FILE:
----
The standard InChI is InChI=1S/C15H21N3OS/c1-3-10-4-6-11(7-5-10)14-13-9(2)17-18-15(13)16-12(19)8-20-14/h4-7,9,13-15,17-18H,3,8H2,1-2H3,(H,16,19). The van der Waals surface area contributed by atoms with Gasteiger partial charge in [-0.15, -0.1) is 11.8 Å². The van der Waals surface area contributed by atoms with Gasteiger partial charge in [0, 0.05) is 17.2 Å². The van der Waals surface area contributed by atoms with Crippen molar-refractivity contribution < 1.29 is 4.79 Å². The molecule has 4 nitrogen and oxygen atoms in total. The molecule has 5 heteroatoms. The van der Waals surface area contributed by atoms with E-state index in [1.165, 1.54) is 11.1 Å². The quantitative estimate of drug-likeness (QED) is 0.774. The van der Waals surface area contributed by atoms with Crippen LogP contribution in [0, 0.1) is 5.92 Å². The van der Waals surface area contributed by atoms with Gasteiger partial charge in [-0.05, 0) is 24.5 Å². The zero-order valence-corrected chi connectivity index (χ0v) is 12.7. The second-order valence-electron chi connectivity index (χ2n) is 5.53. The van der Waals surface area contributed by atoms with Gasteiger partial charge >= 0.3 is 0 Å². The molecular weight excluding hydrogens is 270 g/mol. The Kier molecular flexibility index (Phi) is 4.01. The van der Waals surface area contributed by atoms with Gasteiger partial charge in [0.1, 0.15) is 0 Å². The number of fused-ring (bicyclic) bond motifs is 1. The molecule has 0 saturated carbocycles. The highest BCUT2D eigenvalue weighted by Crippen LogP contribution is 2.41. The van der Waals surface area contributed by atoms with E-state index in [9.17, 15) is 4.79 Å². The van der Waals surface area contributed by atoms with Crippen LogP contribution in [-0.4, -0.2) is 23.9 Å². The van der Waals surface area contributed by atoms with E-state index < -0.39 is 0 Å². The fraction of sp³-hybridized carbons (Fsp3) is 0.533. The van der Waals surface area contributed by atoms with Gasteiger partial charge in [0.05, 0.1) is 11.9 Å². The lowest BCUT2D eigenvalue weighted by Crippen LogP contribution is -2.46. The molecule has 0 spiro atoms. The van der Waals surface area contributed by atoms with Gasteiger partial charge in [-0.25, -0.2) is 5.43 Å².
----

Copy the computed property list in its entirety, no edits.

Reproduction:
The standard InChI is InChI=1S/C15H21N3OS/c1-3-10-4-6-11(7-5-10)14-13-9(2)17-18-15(13)16-12(19)8-20-14/h4-7,9,13-15,17-18H,3,8H2,1-2H3,(H,16,19). The van der Waals surface area contributed by atoms with Gasteiger partial charge in [-0.15, -0.1) is 11.8 Å². The van der Waals surface area contributed by atoms with Gasteiger partial charge in [0, 0.05) is 17.2 Å². The van der Waals surface area contributed by atoms with Crippen molar-refractivity contribution < 1.29 is 4.79 Å². The molecule has 4 nitrogen and oxygen atoms in total. The molecule has 5 heteroatoms. The van der Waals surface area contributed by atoms with E-state index in [1.165, 1.54) is 11.1 Å². The quantitative estimate of drug-likeness (QED) is 0.774. The van der Waals surface area contributed by atoms with Crippen LogP contribution in [0, 0.1) is 5.92 Å². The van der Waals surface area contributed by atoms with Gasteiger partial charge in [-0.05, 0) is 24.5 Å². The zero-order valence-corrected chi connectivity index (χ0v) is 12.7. The second-order valence-electron chi connectivity index (χ2n) is 5.53. The van der Waals surface area contributed by atoms with Gasteiger partial charge >= 0.3 is 0 Å². The molecular weight excluding hydrogens is 270 g/mol. The Kier molecular flexibility index (Phi) is 4.01. The van der Waals surface area contributed by atoms with Gasteiger partial charge in [0.1, 0.15) is 0 Å². The number of fused-ring (bicyclic) bond motifs is 1. The molecule has 0 saturated carbocycles. The highest BCUT2D eigenvalue weighted by Crippen LogP contribution is 2.41. The van der Waals surface area contributed by atoms with E-state index in [9.17, 15) is 4.79 Å². The van der Waals surface area contributed by atoms with Crippen LogP contribution in [-0.4, -0.2) is 23.9 Å². The van der Waals surface area contributed by atoms with E-state index < -0.39 is 0 Å². The fraction of sp³-hybridized carbons (Fsp3) is 0.533. The van der Waals surface area contributed by atoms with Gasteiger partial charge in [0.05, 0.1) is 11.9 Å². The lowest BCUT2D eigenvalue weighted by Crippen LogP contribution is -2.46. The molecule has 0 spiro atoms. The van der Waals surface area contributed by atoms with Gasteiger partial charge in [-0.25, -0.2) is 5.43 Å².